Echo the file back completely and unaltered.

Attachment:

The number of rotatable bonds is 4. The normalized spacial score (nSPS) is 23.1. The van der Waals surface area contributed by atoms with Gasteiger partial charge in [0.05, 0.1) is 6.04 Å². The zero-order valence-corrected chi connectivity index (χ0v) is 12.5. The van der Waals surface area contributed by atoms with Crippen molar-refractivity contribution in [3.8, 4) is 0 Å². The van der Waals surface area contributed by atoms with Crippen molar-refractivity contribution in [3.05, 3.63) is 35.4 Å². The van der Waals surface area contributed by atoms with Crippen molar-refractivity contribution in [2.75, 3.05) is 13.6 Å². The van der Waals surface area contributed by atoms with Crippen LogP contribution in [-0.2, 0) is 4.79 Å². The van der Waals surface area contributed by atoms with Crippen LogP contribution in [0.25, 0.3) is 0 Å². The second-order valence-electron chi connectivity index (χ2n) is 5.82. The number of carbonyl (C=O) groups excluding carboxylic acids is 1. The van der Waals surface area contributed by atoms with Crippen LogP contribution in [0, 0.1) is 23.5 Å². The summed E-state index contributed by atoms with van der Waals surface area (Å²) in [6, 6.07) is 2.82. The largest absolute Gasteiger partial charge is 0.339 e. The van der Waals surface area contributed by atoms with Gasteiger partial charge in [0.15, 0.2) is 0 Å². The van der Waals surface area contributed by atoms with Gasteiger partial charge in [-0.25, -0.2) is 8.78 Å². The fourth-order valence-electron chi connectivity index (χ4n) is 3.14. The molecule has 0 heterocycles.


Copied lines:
The number of rotatable bonds is 4. The normalized spacial score (nSPS) is 23.1. The van der Waals surface area contributed by atoms with Gasteiger partial charge in [0.05, 0.1) is 6.04 Å². The zero-order valence-corrected chi connectivity index (χ0v) is 12.5. The van der Waals surface area contributed by atoms with Crippen molar-refractivity contribution in [3.8, 4) is 0 Å². The van der Waals surface area contributed by atoms with Crippen molar-refractivity contribution in [3.05, 3.63) is 35.4 Å². The van der Waals surface area contributed by atoms with Crippen molar-refractivity contribution in [2.75, 3.05) is 13.6 Å². The van der Waals surface area contributed by atoms with Crippen LogP contribution in [-0.2, 0) is 4.79 Å². The van der Waals surface area contributed by atoms with Crippen LogP contribution in [0.25, 0.3) is 0 Å². The second-order valence-electron chi connectivity index (χ2n) is 5.82. The number of carbonyl (C=O) groups excluding carboxylic acids is 1. The van der Waals surface area contributed by atoms with Crippen LogP contribution in [0, 0.1) is 23.5 Å². The summed E-state index contributed by atoms with van der Waals surface area (Å²) in [6, 6.07) is 2.82. The largest absolute Gasteiger partial charge is 0.339 e. The van der Waals surface area contributed by atoms with Gasteiger partial charge in [0.15, 0.2) is 0 Å². The van der Waals surface area contributed by atoms with Gasteiger partial charge in [-0.25, -0.2) is 8.78 Å². The fourth-order valence-electron chi connectivity index (χ4n) is 3.14. The molecule has 0 heterocycles.